Quitting Smoking

What Is Quitting Smoking

Rates of cigarette smoking vary widely, and have changed considerably over the course of history—since cigarettes were first widely used in the mid-20th century. While rates of smoking have over time leveled off or declined in the developed world, they continue to rise in developing nations.

The tobacco that is used in cigarettes, pipes, and cigars contains a highly addictive substance called nicotine, which is readily absorbed into the bloodstream when a tobacco product is chewed, inhaled, or smoked.

Nicotine stimulates the adrenal glands, which release epinephrine or adrenaline, when it enters the bloodstream. When epinephrine is released into the body, it stimulates the central nervous system, increasing heart rate, respiration, and blood pressure. Behaving much like other addictive drugs—think cocaine or heroin—nicotine increases levels of the neurotransmitter dopamine, thus affecting brain pathways that control reward and pleasure.

For many tobacco users, long-term brain changes induced by continued nicotine exposure result in addiction—a condition of compulsive drug seeking and use, even in the face of negative consequences. For many regular tobacco users, brain changes occur from sustained nicotine exposure, which result in addiction. And like other addictions, when you try to quit you may suffer unpleasant withdrawal symptoms, which in the case of nicotine include irritability, headaches, and trouble sleeping. Smoking also causes psychological dependence. This means that you’ve gotten used to smoking, and it’s hard to break the habit of having a cigarette in your hand at certain times.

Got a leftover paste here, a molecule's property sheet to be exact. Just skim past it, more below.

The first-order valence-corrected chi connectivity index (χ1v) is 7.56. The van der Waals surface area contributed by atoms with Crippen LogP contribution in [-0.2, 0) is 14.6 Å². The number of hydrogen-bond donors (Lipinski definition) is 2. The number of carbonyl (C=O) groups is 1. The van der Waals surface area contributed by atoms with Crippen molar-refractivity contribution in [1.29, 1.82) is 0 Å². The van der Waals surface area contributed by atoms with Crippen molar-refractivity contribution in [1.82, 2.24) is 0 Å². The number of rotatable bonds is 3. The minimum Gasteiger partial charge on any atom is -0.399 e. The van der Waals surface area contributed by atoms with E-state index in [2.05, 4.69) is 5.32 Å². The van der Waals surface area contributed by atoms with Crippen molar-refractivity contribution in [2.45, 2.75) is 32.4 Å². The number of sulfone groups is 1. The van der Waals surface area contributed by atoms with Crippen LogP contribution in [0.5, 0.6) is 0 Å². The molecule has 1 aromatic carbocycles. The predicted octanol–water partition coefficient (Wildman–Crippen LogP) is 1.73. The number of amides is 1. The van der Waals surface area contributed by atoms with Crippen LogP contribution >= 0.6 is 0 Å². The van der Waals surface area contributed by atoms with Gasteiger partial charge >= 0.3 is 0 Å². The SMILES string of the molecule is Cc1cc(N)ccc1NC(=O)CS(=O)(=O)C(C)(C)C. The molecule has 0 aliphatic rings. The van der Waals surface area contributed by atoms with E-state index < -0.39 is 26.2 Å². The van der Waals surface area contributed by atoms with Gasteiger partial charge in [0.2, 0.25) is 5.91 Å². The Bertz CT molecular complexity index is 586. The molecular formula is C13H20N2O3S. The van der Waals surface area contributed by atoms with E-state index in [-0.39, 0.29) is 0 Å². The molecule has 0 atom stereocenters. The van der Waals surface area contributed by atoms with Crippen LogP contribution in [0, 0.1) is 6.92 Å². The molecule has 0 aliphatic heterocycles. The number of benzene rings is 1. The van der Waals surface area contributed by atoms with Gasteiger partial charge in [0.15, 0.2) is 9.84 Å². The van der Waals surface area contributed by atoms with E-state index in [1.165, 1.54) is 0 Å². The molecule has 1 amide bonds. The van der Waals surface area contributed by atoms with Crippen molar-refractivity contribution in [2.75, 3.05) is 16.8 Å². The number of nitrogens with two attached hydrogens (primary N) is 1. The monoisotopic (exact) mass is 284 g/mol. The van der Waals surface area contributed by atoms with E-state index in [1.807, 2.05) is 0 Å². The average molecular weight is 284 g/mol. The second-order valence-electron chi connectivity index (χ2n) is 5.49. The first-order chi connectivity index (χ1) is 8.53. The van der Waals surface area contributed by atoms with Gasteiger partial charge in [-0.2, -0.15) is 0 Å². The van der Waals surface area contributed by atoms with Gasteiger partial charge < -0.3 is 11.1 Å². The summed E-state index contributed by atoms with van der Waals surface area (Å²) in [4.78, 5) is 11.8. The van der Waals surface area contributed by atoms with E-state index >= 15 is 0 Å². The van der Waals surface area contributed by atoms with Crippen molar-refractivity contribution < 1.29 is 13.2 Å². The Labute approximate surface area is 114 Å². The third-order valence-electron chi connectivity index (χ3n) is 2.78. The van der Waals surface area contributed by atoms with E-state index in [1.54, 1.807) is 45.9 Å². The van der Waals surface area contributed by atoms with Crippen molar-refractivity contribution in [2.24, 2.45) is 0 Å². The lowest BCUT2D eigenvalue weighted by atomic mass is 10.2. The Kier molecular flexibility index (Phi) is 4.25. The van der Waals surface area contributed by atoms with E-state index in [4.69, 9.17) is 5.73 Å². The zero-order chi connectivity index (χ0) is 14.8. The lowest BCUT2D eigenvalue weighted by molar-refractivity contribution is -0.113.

About half of cigarette smokers die of tobacco-related disease and lose on average 14 years of life.

Every year in the U.S. over 392,000 people die from tobacco-caused disease, making it the leading cause of preventable death. Another 50,000 people die from exposure to secondhand smoke. Tragically, each day thousands of kids still pick up a cigarette for the first time. The cycle of addiction, illness and death continues. 

Cigarette use by pregnant women has also been shown to cause birth defects, including low birth weight, fetal abnormalities, and premature birth. Second-hand from cigarettes has been shown to be injurious to bystanders, which has led to legislation that has prohibited smoking in many workplaces and public areas.

To quit smoking successfully, you will need to deal with both physical addiction and psychological dependence.

What Causes Quitting Smoking

Risk Factors For Quitting Smoking

Diagnosing Quitting Smoking

Symptoms of Quitting Smoking


Living With Quitting Smoking



Common Treatment

Complementary and Alternative Treatment

Care Guide

When To Contact A Doctor

Questions For Your Doctor

Questions For A Doctor